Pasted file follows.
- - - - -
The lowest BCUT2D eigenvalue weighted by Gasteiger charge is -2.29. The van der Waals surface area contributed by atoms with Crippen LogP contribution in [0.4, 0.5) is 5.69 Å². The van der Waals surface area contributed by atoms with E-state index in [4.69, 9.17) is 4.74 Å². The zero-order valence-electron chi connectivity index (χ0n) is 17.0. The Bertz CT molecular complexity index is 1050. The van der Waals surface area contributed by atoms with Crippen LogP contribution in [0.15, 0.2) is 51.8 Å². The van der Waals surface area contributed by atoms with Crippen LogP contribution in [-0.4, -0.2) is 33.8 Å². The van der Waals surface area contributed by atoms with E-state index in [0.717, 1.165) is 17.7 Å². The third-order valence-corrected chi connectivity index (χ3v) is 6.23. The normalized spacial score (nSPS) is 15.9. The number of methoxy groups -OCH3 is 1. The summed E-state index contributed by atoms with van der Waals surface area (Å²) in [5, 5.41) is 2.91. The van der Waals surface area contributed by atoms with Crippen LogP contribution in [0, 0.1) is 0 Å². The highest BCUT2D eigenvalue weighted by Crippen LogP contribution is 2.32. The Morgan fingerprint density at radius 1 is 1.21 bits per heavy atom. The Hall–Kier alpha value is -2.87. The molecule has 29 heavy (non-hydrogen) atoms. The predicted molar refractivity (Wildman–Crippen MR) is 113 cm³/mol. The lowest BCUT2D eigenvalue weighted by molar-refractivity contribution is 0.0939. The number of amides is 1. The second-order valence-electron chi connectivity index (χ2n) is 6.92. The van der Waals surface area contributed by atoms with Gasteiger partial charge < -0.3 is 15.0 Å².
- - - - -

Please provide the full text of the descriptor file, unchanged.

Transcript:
The lowest BCUT2D eigenvalue weighted by Gasteiger charge is -2.29. The van der Waals surface area contributed by atoms with Crippen LogP contribution in [0.4, 0.5) is 5.69 Å². The van der Waals surface area contributed by atoms with E-state index in [4.69, 9.17) is 4.74 Å². The zero-order valence-electron chi connectivity index (χ0n) is 17.0. The Bertz CT molecular complexity index is 1050. The van der Waals surface area contributed by atoms with Crippen LogP contribution in [0.15, 0.2) is 51.8 Å². The van der Waals surface area contributed by atoms with Crippen LogP contribution in [-0.4, -0.2) is 33.8 Å². The van der Waals surface area contributed by atoms with E-state index in [0.717, 1.165) is 17.7 Å². The third-order valence-corrected chi connectivity index (χ3v) is 6.23. The normalized spacial score (nSPS) is 15.9. The number of methoxy groups -OCH3 is 1. The summed E-state index contributed by atoms with van der Waals surface area (Å²) in [5, 5.41) is 2.91. The van der Waals surface area contributed by atoms with Crippen LogP contribution in [0, 0.1) is 0 Å². The highest BCUT2D eigenvalue weighted by Crippen LogP contribution is 2.32. The Morgan fingerprint density at radius 1 is 1.21 bits per heavy atom. The Hall–Kier alpha value is -2.87. The molecule has 29 heavy (non-hydrogen) atoms. The predicted molar refractivity (Wildman–Crippen MR) is 113 cm³/mol. The lowest BCUT2D eigenvalue weighted by molar-refractivity contribution is 0.0939. The number of amides is 1. The second-order valence-electron chi connectivity index (χ2n) is 6.92. The van der Waals surface area contributed by atoms with Gasteiger partial charge < -0.3 is 15.0 Å².